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How contractors can avoid having their rates cut by clients

Contractors need not simply give in and accept enforced rate cuts when faced with clients who want to reduce their own overheads. Indeed, for some canny contractors that understand their true worth, ‘crisis points’ like these can even be an opportunity to negotiate higher rates.

Of course, contracting rates do fluctuate according to market conditions and the supply and demand for certain skills. When clients perceive supply exceeds demand, they may try to save costs with blanket cost-cutting measures. But contractors are not all commodities, and those who have invested in acquiring skills and experience in high demand can use their differentiation to their benefit.

There are plenty of examples of how contractors have held onto or even increased rates during tough times. However, contractors should also be prepared to be flexible. Whether this means changing clients or even accepting a pay cut, a reasonably paying contract is better than no contract at all. But contractors should always have a financial buffer for the times when rates offered are simply not high enough and they would prefer to have the flexibility to walk away.

Rate cuts for contractors are not the same as pay cuts and redundancies for permies

So what might lead to a contractor being faced with a rate cut? The typical scenario is when a large organisation that engages significant numbers of contractors decides that cost savings are required. People are expensive, so are often the first cost to be targeted for cuts.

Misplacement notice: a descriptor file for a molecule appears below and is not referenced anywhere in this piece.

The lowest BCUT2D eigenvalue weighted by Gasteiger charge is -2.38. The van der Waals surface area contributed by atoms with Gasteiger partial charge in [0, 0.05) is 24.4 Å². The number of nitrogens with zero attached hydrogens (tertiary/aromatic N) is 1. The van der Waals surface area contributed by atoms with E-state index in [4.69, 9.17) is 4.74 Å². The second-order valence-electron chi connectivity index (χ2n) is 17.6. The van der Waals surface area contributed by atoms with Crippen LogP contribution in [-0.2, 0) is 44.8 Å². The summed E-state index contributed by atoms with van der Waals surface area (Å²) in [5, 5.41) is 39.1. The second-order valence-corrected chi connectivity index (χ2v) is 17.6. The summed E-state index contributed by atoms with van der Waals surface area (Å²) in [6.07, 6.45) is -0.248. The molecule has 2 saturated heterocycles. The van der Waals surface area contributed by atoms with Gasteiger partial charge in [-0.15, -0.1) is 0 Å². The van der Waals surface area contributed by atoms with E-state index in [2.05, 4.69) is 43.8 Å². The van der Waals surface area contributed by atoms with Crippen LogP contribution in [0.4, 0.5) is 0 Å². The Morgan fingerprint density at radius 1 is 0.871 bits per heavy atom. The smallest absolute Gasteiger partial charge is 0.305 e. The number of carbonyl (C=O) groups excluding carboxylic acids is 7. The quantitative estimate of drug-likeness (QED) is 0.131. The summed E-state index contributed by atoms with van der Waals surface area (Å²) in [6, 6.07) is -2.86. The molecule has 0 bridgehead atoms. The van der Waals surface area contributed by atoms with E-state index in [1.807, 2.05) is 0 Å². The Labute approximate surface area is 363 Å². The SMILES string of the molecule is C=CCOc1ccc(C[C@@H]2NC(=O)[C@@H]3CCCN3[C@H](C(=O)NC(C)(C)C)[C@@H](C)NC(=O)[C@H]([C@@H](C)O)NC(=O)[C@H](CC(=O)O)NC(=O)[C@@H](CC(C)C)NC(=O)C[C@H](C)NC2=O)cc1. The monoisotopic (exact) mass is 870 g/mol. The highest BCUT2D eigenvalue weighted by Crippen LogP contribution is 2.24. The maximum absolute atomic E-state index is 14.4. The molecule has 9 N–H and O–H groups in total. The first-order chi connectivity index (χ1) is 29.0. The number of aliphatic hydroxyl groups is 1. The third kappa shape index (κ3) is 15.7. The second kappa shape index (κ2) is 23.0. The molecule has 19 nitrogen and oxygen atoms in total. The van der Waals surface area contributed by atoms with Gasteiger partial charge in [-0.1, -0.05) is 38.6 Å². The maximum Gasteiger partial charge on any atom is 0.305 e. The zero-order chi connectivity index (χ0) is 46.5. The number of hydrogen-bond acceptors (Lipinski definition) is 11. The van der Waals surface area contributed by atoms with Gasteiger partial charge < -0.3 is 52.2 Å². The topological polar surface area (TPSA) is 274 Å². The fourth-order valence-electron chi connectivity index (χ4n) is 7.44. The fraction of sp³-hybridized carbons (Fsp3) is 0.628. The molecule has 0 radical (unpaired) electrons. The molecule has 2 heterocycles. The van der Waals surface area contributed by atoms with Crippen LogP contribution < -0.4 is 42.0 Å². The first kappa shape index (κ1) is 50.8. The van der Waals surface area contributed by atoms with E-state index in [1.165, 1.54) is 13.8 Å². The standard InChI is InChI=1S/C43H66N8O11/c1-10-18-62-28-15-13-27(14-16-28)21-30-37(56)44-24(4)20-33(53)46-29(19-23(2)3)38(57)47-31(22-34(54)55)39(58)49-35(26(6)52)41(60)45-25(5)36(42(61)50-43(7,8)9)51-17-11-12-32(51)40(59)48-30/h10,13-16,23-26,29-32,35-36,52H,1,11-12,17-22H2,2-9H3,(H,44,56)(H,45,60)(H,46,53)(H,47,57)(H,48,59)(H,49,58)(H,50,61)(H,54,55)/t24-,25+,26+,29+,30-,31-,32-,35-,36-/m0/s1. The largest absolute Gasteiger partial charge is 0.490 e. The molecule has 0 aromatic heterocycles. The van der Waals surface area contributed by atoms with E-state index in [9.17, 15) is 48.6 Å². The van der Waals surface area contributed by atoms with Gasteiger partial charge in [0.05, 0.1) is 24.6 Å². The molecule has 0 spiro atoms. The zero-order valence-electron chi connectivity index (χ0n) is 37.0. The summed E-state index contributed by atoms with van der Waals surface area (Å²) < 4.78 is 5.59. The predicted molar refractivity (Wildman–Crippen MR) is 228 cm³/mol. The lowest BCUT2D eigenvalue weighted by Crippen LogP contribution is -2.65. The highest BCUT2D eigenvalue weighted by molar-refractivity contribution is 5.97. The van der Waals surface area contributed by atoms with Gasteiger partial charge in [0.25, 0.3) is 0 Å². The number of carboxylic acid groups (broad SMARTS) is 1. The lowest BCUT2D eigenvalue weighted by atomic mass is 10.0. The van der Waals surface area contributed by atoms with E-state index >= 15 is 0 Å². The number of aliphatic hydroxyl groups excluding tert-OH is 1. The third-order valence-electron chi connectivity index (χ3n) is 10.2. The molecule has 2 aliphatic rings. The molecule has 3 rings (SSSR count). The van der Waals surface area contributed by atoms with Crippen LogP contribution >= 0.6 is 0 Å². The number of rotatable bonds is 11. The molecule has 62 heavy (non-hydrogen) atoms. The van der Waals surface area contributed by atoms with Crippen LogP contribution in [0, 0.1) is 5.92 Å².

Employees have rights and the process of cutting salaries and employee headcount can be lengthy, expensive and harmful to morale. It’s certainly not a quick fix that the finance director can implement to achieve rapid cost cutting and increased profitability.

What this means in practice is that, from the finance director’s perspective, contractors are a variable supplier cost which can be reduced immediately. That potentially means rate cuts across the board. But the finance director (or procurement officer or human resources manager) won’t know how important each supplier might be to the success of critical projects, so there will always be exceptions to the rule.

There is also a silver lining for contractors facing weak market conditions. Unlike employees, contractors can quickly reduce their rates, or the number of days worked, and hang on to at least some of their income. Employees, on the other hand, are more likely simply to be made redundant.

What contractors should do when the rate-cutting email arrives